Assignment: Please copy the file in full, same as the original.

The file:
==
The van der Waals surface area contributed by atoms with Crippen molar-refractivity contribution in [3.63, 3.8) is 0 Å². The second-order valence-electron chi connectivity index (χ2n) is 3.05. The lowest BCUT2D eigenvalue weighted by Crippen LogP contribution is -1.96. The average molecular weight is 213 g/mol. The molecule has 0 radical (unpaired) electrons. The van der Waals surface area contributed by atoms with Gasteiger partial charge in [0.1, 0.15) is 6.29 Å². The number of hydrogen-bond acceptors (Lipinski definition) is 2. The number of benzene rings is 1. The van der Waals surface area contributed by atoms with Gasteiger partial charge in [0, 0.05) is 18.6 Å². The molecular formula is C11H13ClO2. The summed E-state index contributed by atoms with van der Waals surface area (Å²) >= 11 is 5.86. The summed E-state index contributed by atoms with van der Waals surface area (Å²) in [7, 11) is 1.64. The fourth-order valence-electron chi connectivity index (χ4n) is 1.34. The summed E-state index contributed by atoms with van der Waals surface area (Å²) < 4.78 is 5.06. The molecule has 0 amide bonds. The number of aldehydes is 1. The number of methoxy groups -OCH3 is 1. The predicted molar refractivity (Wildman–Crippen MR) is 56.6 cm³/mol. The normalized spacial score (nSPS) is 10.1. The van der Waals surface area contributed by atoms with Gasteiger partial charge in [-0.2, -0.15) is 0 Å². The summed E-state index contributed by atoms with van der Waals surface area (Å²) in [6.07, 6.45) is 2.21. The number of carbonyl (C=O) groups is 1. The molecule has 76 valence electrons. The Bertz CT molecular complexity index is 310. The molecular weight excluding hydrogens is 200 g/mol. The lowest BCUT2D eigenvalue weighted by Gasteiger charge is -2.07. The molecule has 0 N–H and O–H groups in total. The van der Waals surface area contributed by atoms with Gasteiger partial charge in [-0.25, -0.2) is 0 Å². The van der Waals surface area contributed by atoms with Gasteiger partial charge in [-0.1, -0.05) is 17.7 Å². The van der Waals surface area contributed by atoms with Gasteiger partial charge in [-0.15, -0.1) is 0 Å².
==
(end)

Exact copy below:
The van der Waals surface area contributed by atoms with Crippen molar-refractivity contribution in [3.63, 3.8) is 0 Å². The second-order valence-electron chi connectivity index (χ2n) is 3.05. The lowest BCUT2D eigenvalue weighted by Crippen LogP contribution is -1.96. The average molecular weight is 213 g/mol. The molecule has 0 radical (unpaired) electrons. The van der Waals surface area contributed by atoms with Gasteiger partial charge in [0.1, 0.15) is 6.29 Å². The number of hydrogen-bond acceptors (Lipinski definition) is 2. The number of benzene rings is 1. The van der Waals surface area contributed by atoms with Gasteiger partial charge in [0, 0.05) is 18.6 Å². The molecular formula is C11H13ClO2. The summed E-state index contributed by atoms with van der Waals surface area (Å²) >= 11 is 5.86. The summed E-state index contributed by atoms with van der Waals surface area (Å²) in [7, 11) is 1.64. The fourth-order valence-electron chi connectivity index (χ4n) is 1.34. The summed E-state index contributed by atoms with van der Waals surface area (Å²) < 4.78 is 5.06. The molecule has 0 amide bonds. The number of aldehydes is 1. The number of methoxy groups -OCH3 is 1. The predicted molar refractivity (Wildman–Crippen MR) is 56.6 cm³/mol. The normalized spacial score (nSPS) is 10.1. The van der Waals surface area contributed by atoms with Gasteiger partial charge in [-0.2, -0.15) is 0 Å². The summed E-state index contributed by atoms with van der Waals surface area (Å²) in [6.07, 6.45) is 2.21. The number of carbonyl (C=O) groups is 1. The molecule has 76 valence electrons. The Bertz CT molecular complexity index is 310. The molecular weight excluding hydrogens is 200 g/mol. The lowest BCUT2D eigenvalue weighted by Gasteiger charge is -2.07. The molecule has 0 N–H and O–H groups in total. The van der Waals surface area contributed by atoms with Gasteiger partial charge in [-0.25, -0.2) is 0 Å². The van der Waals surface area contributed by atoms with Gasteiger partial charge in [-0.1, -0.05) is 17.7 Å². The van der Waals surface area contributed by atoms with Gasteiger partial charge in [-0.15, -0.1) is 0 Å².